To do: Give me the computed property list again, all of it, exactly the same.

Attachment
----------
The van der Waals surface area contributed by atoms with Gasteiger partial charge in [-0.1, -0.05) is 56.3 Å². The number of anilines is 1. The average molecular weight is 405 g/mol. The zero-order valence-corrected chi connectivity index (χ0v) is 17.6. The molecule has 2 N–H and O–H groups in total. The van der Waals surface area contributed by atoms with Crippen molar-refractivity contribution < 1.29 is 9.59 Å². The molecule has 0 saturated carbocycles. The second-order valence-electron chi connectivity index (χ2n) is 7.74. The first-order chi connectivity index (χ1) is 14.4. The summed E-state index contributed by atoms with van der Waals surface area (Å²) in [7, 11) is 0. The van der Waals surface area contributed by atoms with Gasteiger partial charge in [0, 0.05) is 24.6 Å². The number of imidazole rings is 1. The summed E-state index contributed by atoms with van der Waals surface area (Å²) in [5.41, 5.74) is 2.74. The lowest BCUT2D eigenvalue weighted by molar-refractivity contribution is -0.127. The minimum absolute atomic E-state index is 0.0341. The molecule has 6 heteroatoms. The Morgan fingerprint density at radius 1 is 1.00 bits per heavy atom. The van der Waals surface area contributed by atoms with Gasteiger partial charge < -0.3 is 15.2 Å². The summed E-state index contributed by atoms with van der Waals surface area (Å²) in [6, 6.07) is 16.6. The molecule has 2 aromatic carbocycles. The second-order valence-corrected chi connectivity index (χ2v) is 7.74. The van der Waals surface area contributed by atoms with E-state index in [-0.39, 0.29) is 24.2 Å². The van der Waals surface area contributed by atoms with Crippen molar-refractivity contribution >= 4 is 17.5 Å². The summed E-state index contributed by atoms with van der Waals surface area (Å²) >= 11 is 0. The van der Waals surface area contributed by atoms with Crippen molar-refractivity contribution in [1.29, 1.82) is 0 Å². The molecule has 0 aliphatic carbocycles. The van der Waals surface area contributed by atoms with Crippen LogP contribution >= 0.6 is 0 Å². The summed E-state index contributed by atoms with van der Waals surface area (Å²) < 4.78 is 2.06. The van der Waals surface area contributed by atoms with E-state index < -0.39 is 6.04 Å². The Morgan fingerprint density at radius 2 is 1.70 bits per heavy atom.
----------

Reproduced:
The van der Waals surface area contributed by atoms with Gasteiger partial charge in [-0.1, -0.05) is 56.3 Å². The number of anilines is 1. The average molecular weight is 405 g/mol. The zero-order valence-corrected chi connectivity index (χ0v) is 17.6. The molecule has 2 N–H and O–H groups in total. The van der Waals surface area contributed by atoms with Crippen molar-refractivity contribution < 1.29 is 9.59 Å². The molecule has 0 saturated carbocycles. The second-order valence-electron chi connectivity index (χ2n) is 7.74. The first-order chi connectivity index (χ1) is 14.4. The summed E-state index contributed by atoms with van der Waals surface area (Å²) in [7, 11) is 0. The van der Waals surface area contributed by atoms with Gasteiger partial charge in [0, 0.05) is 24.6 Å². The number of imidazole rings is 1. The summed E-state index contributed by atoms with van der Waals surface area (Å²) in [5.41, 5.74) is 2.74. The lowest BCUT2D eigenvalue weighted by molar-refractivity contribution is -0.127. The minimum absolute atomic E-state index is 0.0341. The molecule has 6 heteroatoms. The Morgan fingerprint density at radius 1 is 1.00 bits per heavy atom. The van der Waals surface area contributed by atoms with Gasteiger partial charge < -0.3 is 15.2 Å². The summed E-state index contributed by atoms with van der Waals surface area (Å²) in [6, 6.07) is 16.6. The molecule has 2 aromatic carbocycles. The second-order valence-corrected chi connectivity index (χ2v) is 7.74. The van der Waals surface area contributed by atoms with E-state index in [-0.39, 0.29) is 24.2 Å². The van der Waals surface area contributed by atoms with Crippen molar-refractivity contribution >= 4 is 17.5 Å². The summed E-state index contributed by atoms with van der Waals surface area (Å²) >= 11 is 0. The van der Waals surface area contributed by atoms with Crippen molar-refractivity contribution in [1.29, 1.82) is 0 Å². The molecule has 0 aliphatic carbocycles. The van der Waals surface area contributed by atoms with Crippen LogP contribution >= 0.6 is 0 Å². The summed E-state index contributed by atoms with van der Waals surface area (Å²) < 4.78 is 2.06. The van der Waals surface area contributed by atoms with E-state index < -0.39 is 6.04 Å². The Morgan fingerprint density at radius 2 is 1.70 bits per heavy atom.